Wednesday 7 December 2022
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Election Commission to decide whether Eknath Shinde or Uddhav Thackeray is real Shiv Sena

The Supreme Court today said that there would be no stay on the proceedings of the Election Commission to decide which of the Eknath Shinde-led and Uddhav Thackeray-led factions constituted the real Shiv Sena in Maharashtra. This may be seen as a big win for Chief Minister Eknath Shinde's camp.

A constitution bench of the Supreme Court led by DY Chandrachud, and also comprising Justices MR Shah, Krishna Murari, Hima Kohli and PS Narasimha, heard the petition on the rift in Shiv Sena that saw the Maharashtra-based party break into factions, with the Eknath Shinde camp stealing the show from Uddhav Thackeray.

This minor battle win notwithstanding, the legal team of the Eknath Shinde faction has written to the Election Commission with the details of the Supreme Court order, sources said.

Election Commission to decide

After a day-long hearing, the bench said that there would be no stay on proceedings before the Election Commission to decide the intra-party dispute in Shiv Sena between Uddhav Thackeray and Eknath Shinde faction on which one is the original party and on getting the party symbol.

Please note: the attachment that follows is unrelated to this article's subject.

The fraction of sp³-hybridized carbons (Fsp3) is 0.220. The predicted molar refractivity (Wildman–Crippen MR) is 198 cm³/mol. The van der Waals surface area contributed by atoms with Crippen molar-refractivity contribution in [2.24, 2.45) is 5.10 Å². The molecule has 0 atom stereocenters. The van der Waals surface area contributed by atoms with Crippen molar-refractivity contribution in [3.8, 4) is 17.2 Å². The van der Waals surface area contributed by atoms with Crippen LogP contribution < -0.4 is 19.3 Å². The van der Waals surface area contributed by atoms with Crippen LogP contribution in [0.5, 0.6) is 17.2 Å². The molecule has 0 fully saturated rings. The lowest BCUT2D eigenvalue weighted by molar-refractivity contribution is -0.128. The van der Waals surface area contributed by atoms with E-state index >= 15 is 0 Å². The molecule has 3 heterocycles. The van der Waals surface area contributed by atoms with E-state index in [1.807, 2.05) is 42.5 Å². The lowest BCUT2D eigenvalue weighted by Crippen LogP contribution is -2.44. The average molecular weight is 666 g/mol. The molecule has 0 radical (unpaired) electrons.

The bench rejected the plea of the Uddhav faction that the poll panel not be allowed to proceed in the matter till the Supreme Court decides a plea pertaining to the disqualification of Shiv Sena MLAs.

Earlier, the highest court had on 27 June granted interim relief to Shinde and his rebel group of MLAs by extending the to file responses to the disqualification notices sent by the Deputy Speaker, till 12 July.

During the hearing, the Supreme Court questioned senior advocate Kapil Sibal, who was appearing for the Thackeray faction, in what capacity did Shinde approach the poll body with his claim as the real Shiv Sena. Sibal responded that it was the whole issue as Shinde cannot approach the Election Commission once he has incurred disqualification and was involved in anti-party activities.

The bench observed that the issue is in relation to the ambit of jurisdiction of the Speaker under the 10th Schedule and the ambit of jurisdiction of the Election Commission with respect to the symbol order.

Sibal argued further that the election symbol order could be invoked only when the claimant belonged to the same political party and claimed to be of a rival group. In support of Sibal's arguments, senior advocate said, "In whatever form the Shiv Sena exists today, they have no claim that they have merged with the BJP. You have left the Shiv Sena, but you want the goodwill of Shiv Sena and so you won't merge."

Shinde faction’s argument

Responding to Sibal's submission, senior advocate Neeraj Kishan Kaul, appearing for the Eknath Shinde group, submitted that the Speaker's power is only in relation to the legislature party and that it cannot circumscribe the Election Commission's powers under the Symbols Order. "Under Article 324 of the Constitution, the Election Commission of India possesses powers to deal with any situation which arises in relation to political parties," Kaul said.